There has been no change underneath the bonnet of the X-Rider. Power comes from the brand's tried and tested 2.5-litre turbodiesel engine, which following an earlier upgrade delivers 100 kW from 3 600 rpm and 320 Nm of torque from 1 800 to 2 200 rpm. These power figures are by no means class-leading, and as we also found in our test of the Double-Cab 4x4 LE model, it's not particularly free-revving, either. Nevertheless, we wouldn't describe the X-Rider as frustratingly slow, and once you've grown accustomed to its power delivery characteristics and the spacing of its five-speed manual transmission's ratios, you can make swift and steady progress.
From a workhorse point of view the engine is more impressive. Mechanically the vehicle feels very robust, and the braked tow rating of 2 100 kg and payload capacity of 1 133 kg translate into a vehicle that can roll up its sleeves when necessary and do the hard yards. Notwithstanding its lower torque output (compared with its rivals), the Isuzu feels particularly strong after pull-away.
Isuzu claims a fuel consumption figure of 7.6 L/100 km for this model, and during our test we managed an average of 8.5 L/100 km. Interestingly, the percentage difference between claimed and real-world is significantly less than what we've achieved with some other vehicles. On a 80-litre tank of diesel you should be able to achieve close to 1 000 km between fill-ups.
Ride and Handling
Notwithstanding the X-Rider's striking looks, the KB remains a hard worker.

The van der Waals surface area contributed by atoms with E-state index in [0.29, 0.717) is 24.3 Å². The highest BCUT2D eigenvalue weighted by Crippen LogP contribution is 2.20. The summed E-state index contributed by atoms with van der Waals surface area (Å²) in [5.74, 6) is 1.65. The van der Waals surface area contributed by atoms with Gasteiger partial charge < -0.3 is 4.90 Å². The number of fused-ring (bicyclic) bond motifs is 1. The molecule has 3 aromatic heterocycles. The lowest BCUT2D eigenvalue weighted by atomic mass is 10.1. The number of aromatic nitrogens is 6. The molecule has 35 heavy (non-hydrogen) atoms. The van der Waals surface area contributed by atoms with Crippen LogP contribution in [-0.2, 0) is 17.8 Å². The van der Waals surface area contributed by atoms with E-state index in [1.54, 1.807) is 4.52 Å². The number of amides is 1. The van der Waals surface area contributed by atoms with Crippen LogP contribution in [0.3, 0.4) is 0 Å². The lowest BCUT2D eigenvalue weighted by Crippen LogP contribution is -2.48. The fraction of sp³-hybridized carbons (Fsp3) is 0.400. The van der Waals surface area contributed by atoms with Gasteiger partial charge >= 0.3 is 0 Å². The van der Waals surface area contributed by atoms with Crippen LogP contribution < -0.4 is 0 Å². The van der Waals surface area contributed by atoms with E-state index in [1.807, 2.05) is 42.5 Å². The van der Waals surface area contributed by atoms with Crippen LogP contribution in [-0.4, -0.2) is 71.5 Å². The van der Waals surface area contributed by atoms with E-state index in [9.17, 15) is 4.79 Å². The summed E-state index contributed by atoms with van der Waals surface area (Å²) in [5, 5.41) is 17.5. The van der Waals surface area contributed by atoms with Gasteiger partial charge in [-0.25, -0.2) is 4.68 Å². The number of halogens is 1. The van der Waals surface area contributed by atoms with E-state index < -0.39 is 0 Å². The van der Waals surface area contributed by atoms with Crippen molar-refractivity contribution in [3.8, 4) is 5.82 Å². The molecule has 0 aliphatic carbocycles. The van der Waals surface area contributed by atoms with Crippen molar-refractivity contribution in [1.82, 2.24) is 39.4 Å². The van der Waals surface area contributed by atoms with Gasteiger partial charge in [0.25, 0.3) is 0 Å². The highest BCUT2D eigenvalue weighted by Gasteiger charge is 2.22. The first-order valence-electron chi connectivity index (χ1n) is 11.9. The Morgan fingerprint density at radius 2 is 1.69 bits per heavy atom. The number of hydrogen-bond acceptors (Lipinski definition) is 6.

One area in which the X-Rider's workhorse roots are difficult to hide, is in its ride and general on-road behaviour. It's a firmly sprung vehicle, obviously, and the refinement of its drivetrain falls some way short of what is offered by the more modern rivals from Toyota and Ford. Then again, this isn't necessarily a criticism. The Isuzu feels indestructible and built to take punishment. It remains highly regarded in this respect by its owners.
Price and after-sales support
The Isuzu KB 250 X-Rider Extended Cab retails for R355 900 (if you can still find one), but is based on the KB 250 Hi-Rider, which sells for R337 400 following its facelift. All Isuzu KB models are backed with a lenghty 5-years/120 000 km warranty and 5-years/90 000 km service plan.
The X-Rider was quite a unique offering at its price point, which perhaps explains the strong interest in the vehicle to some extent. Current offerings in the market can't quite match its combination of leisure-oriented specification, good looks, and workhorse ability... not in standard form anyway. It is a very appealing dual-purpose vehicle for a couple without kids that also need their vehicle to work hard. In that regard, we'd highly recommend the fitment of lockable rear storage boxes, tonneau cover and a rear diff-lock.
That said, as trusty as the 2.5-litre diesel engine is, Isuzu is falling behind the pack when it comes to refinement and power. It's less of a problem in a pure workhorse application (especially if there is a cost benefit), but when there is also a leisure role to consider the rivals' engines are more in tune with segment demands.